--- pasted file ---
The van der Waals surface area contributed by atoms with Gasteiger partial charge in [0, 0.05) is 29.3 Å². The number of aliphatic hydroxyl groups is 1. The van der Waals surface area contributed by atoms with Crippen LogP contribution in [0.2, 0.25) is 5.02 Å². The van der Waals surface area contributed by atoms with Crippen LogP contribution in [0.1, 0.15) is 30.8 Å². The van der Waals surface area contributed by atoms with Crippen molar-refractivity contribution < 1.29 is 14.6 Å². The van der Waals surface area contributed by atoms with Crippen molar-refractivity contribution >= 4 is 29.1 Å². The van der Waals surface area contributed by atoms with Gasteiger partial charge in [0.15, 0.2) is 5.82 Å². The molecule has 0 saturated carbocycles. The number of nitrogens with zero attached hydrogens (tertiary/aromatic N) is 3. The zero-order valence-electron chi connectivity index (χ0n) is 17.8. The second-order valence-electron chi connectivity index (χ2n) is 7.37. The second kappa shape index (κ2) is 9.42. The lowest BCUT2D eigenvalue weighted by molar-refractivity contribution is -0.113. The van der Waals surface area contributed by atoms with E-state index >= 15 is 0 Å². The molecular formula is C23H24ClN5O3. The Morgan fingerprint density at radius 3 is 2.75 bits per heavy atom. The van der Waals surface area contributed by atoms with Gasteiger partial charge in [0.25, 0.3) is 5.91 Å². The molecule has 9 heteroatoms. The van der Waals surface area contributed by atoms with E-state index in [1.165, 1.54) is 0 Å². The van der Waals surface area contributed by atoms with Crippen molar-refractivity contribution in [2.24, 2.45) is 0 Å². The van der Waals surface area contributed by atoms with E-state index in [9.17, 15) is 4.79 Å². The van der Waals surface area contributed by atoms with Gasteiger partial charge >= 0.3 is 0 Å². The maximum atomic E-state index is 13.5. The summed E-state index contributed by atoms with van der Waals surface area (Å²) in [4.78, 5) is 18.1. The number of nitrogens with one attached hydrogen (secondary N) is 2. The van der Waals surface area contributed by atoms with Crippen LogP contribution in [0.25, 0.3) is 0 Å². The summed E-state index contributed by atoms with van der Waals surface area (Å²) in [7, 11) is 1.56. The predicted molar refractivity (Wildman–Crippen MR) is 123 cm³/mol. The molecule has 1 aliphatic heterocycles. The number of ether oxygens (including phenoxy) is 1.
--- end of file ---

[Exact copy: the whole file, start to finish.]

The van der Waals surface area contributed by atoms with Gasteiger partial charge in [0, 0.05) is 29.3 Å². The number of aliphatic hydroxyl groups is 1. The van der Waals surface area contributed by atoms with Crippen LogP contribution in [0.2, 0.25) is 5.02 Å². The van der Waals surface area contributed by atoms with Crippen LogP contribution in [0.1, 0.15) is 30.8 Å². The van der Waals surface area contributed by atoms with Crippen molar-refractivity contribution < 1.29 is 14.6 Å². The van der Waals surface area contributed by atoms with Crippen molar-refractivity contribution >= 4 is 29.1 Å². The van der Waals surface area contributed by atoms with Gasteiger partial charge in [0.15, 0.2) is 5.82 Å². The molecule has 0 saturated carbocycles. The number of nitrogens with zero attached hydrogens (tertiary/aromatic N) is 3. The zero-order valence-electron chi connectivity index (χ0n) is 17.8. The second-order valence-electron chi connectivity index (χ2n) is 7.37. The second kappa shape index (κ2) is 9.42. The lowest BCUT2D eigenvalue weighted by molar-refractivity contribution is -0.113. The van der Waals surface area contributed by atoms with E-state index >= 15 is 0 Å². The molecular formula is C23H24ClN5O3. The Morgan fingerprint density at radius 3 is 2.75 bits per heavy atom. The van der Waals surface area contributed by atoms with Gasteiger partial charge in [0.25, 0.3) is 5.91 Å². The molecule has 9 heteroatoms. The van der Waals surface area contributed by atoms with E-state index in [1.165, 1.54) is 0 Å². The van der Waals surface area contributed by atoms with Crippen molar-refractivity contribution in [2.24, 2.45) is 0 Å². The van der Waals surface area contributed by atoms with E-state index in [9.17, 15) is 4.79 Å². The van der Waals surface area contributed by atoms with Gasteiger partial charge >= 0.3 is 0 Å². The maximum atomic E-state index is 13.5. The summed E-state index contributed by atoms with van der Waals surface area (Å²) in [4.78, 5) is 18.1. The number of nitrogens with one attached hydrogen (secondary N) is 2. The van der Waals surface area contributed by atoms with Crippen LogP contribution in [0.25, 0.3) is 0 Å². The summed E-state index contributed by atoms with van der Waals surface area (Å²) in [7, 11) is 1.56. The predicted molar refractivity (Wildman–Crippen MR) is 123 cm³/mol. The molecule has 1 aliphatic heterocycles. The number of ether oxygens (including phenoxy) is 1.